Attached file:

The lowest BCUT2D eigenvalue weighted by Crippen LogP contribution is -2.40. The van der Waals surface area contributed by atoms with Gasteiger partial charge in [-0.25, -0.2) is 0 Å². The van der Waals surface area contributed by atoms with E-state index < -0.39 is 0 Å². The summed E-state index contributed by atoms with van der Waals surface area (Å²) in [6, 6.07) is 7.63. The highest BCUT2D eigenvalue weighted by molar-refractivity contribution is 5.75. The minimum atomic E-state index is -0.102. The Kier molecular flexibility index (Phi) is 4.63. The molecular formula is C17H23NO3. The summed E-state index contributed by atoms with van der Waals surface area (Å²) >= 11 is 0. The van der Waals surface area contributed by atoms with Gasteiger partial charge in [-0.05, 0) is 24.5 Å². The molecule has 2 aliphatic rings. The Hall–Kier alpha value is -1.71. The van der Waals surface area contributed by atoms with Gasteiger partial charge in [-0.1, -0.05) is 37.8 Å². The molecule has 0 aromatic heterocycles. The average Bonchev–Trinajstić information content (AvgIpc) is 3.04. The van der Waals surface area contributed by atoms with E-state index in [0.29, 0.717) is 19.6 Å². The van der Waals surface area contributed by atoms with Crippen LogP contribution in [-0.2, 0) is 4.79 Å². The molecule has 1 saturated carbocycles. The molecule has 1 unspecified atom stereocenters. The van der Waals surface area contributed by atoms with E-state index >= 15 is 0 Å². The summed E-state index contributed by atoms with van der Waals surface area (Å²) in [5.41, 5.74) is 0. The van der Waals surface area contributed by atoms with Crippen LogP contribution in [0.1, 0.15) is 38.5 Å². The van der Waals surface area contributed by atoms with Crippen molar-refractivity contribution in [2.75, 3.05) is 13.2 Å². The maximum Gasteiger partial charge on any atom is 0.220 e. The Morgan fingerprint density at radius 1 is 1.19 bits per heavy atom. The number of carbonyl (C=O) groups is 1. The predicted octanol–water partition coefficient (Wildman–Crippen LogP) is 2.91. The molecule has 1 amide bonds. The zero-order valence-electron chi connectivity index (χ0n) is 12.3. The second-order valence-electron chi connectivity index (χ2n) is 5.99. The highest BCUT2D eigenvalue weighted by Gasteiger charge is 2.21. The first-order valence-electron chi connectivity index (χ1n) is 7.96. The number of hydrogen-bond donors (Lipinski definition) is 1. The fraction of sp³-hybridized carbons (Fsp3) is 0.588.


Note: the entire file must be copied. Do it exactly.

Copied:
The lowest BCUT2D eigenvalue weighted by Crippen LogP contribution is -2.40. The van der Waals surface area contributed by atoms with Gasteiger partial charge in [-0.25, -0.2) is 0 Å². The van der Waals surface area contributed by atoms with E-state index < -0.39 is 0 Å². The summed E-state index contributed by atoms with van der Waals surface area (Å²) in [6, 6.07) is 7.63. The highest BCUT2D eigenvalue weighted by molar-refractivity contribution is 5.75. The minimum atomic E-state index is -0.102. The Kier molecular flexibility index (Phi) is 4.63. The molecular formula is C17H23NO3. The summed E-state index contributed by atoms with van der Waals surface area (Å²) >= 11 is 0. The van der Waals surface area contributed by atoms with Gasteiger partial charge in [-0.05, 0) is 24.5 Å². The molecule has 2 aliphatic rings. The Hall–Kier alpha value is -1.71. The van der Waals surface area contributed by atoms with Gasteiger partial charge in [-0.1, -0.05) is 37.8 Å². The molecule has 0 aromatic heterocycles. The average Bonchev–Trinajstić information content (AvgIpc) is 3.04. The van der Waals surface area contributed by atoms with E-state index in [0.29, 0.717) is 19.6 Å². The van der Waals surface area contributed by atoms with Crippen LogP contribution in [-0.2, 0) is 4.79 Å². The molecule has 1 saturated carbocycles. The molecule has 1 unspecified atom stereocenters. The van der Waals surface area contributed by atoms with E-state index >= 15 is 0 Å². The summed E-state index contributed by atoms with van der Waals surface area (Å²) in [5.41, 5.74) is 0. The van der Waals surface area contributed by atoms with Crippen LogP contribution in [0.1, 0.15) is 38.5 Å². The van der Waals surface area contributed by atoms with Crippen molar-refractivity contribution in [2.75, 3.05) is 13.2 Å². The maximum Gasteiger partial charge on any atom is 0.220 e. The Morgan fingerprint density at radius 1 is 1.19 bits per heavy atom. The number of carbonyl (C=O) groups is 1. The predicted octanol–water partition coefficient (Wildman–Crippen LogP) is 2.91. The molecule has 1 amide bonds. The zero-order valence-electron chi connectivity index (χ0n) is 12.3. The second-order valence-electron chi connectivity index (χ2n) is 5.99. The highest BCUT2D eigenvalue weighted by Gasteiger charge is 2.21. The first-order valence-electron chi connectivity index (χ1n) is 7.96. The number of hydrogen-bond donors (Lipinski definition) is 1. The fraction of sp³-hybridized carbons (Fsp3) is 0.588.